Campus departments hold ‘Je Suis Charlie’ discussion


People gather in Paris during a unity rally on Sunday, Jan. 11, 2015, in tribute to the 17 victims of a three-day killing spree by homegrown Islamists. (Michael Bunel/NurPhoto/Zuma Press/TNS)

By Andrew Nowak

More questions than answers were found at the packed “Are We Charlie? – France, Europe and the World after 1/11” forum held Wednesday. A panel of five professors facilitated a discussion that served as the campus community’s first reaction to the recent terrorist attacks in France.

Discussion topics ranged from the idea of freedom of speech, a comparison between France and the United States and issues of religion and nationalism. 

On Jan. 7, two gunmen attacked the office of French satirical magazine Charlie Hebdo, and another gunman, in a related attack, took hostages in a kosher supermarket on Jan. 9. Combined, the attacks resulted in the deaths of 17 people. The magazine was targeted after it continuously published cartoons of the Prophet Muhammad, whose image is considered sacred to Muslims.

Marcus Keller, associate professor of French and Italian and coordinator of the forum, said mass unity marches held on Jan. 11 following the Paris shootings were the largest demonstrations in France since WWII.

Nancy Blake, professor of comparative and world literature, spoke from the panel about her experience being in France during the attacks.

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She said her apartment was five minutes from the Charlie Hebdo office.

“When I walked across the Seine from my apartment in Paris, I walked past the (Arab World Institute), and I saw them putting “Je Suis Charlie” in French and in Arabic on the side of it, and that just looked wonderful to me,” Blake said.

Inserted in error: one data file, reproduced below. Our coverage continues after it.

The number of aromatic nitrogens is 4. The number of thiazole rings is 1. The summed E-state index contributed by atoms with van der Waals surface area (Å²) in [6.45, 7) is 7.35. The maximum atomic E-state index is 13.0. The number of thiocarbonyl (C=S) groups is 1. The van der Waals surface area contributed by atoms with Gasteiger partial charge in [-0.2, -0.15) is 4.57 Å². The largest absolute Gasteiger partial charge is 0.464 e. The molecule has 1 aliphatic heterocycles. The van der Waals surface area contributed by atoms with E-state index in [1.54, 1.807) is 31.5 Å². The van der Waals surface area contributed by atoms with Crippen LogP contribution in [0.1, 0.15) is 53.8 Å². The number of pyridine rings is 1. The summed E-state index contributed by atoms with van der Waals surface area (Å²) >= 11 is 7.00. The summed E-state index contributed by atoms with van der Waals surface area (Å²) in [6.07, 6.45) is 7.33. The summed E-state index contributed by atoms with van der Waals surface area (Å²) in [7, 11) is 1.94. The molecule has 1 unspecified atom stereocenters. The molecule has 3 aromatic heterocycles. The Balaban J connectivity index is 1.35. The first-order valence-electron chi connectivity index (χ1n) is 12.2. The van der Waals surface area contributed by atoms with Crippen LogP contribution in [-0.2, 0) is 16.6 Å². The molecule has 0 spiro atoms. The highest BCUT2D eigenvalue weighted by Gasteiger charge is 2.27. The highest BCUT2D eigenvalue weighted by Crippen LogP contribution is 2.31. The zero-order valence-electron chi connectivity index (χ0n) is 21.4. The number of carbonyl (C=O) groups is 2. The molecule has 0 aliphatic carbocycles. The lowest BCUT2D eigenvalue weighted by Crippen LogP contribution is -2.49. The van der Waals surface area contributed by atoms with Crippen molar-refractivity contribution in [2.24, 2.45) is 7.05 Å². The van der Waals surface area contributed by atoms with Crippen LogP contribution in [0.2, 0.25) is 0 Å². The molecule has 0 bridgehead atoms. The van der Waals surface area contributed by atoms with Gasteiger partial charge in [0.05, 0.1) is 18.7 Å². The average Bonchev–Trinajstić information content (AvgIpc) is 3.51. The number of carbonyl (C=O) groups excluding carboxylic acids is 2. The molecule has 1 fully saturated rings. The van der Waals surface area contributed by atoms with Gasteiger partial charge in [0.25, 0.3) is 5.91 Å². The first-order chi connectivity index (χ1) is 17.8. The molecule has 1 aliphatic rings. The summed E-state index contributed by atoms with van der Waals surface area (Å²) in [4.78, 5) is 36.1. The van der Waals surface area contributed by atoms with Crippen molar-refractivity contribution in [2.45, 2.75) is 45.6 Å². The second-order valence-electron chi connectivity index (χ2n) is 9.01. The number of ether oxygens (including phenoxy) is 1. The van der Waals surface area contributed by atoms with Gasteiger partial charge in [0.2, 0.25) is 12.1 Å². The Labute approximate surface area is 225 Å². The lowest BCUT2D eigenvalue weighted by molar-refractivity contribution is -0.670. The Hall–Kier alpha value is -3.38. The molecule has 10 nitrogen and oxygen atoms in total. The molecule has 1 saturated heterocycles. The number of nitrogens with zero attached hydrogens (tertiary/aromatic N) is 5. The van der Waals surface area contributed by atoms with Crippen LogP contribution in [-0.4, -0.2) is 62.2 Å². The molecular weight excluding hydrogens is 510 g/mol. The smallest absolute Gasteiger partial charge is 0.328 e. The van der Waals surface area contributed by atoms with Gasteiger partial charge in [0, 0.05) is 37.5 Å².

Yasemin Yildiz, associate professor of Germanic languages and literatures, talked about the German response to the Paris shootings. Anti-Islam protestors and members of the Patriotic Europeans against the Islamization of the West have continued to demonstrate in protests that began prior to the attacks in Paris, he said.

Yildiz said although people were worried the attack might polarize Germany further, they have not increased the influence of PEGIDA, and the media and politicians from every party are against the movement. While the slogan “I Am Charlie” took off in France, the slogan “I Am Charlie, But I Am Not PEGIDA” was used in Germany, said Yildiz.

Maimouna Barro, associate director of the Center for African Studies, said she is a Muslim and spoke about the importance of responsibility and respect. She said what the shooters did was not jihad, an arabic word translating to religious struggle, because they did not respect others or themselves and others claiming to fight in the name of Islam were similarly not practicing jihad.

“They call it jihad. But this is not the real jihad. Jihad is jihad with the pen, jihad through education, not jihad with the sword,” Barro said.

Jean-Philippe Mathy, professor of French, said not everyone supports Charlie Hebdo. He explained that the French government has arrested dozens of people who have publicly used hate speech that was sympathetic to the shooters under anti-terrorism laws passed in September 2014.

“The distinction between free speech and hate speech in French law is based on the difference between attacking a symbol and offending or threating people on the basis of their race or religion on the other.” 

The forum closed with remarks by Keller.

“I think today has shown there’s tremendous interest, and I’m sure there will be other events,” he said.

Andrew can be reached at [email protected]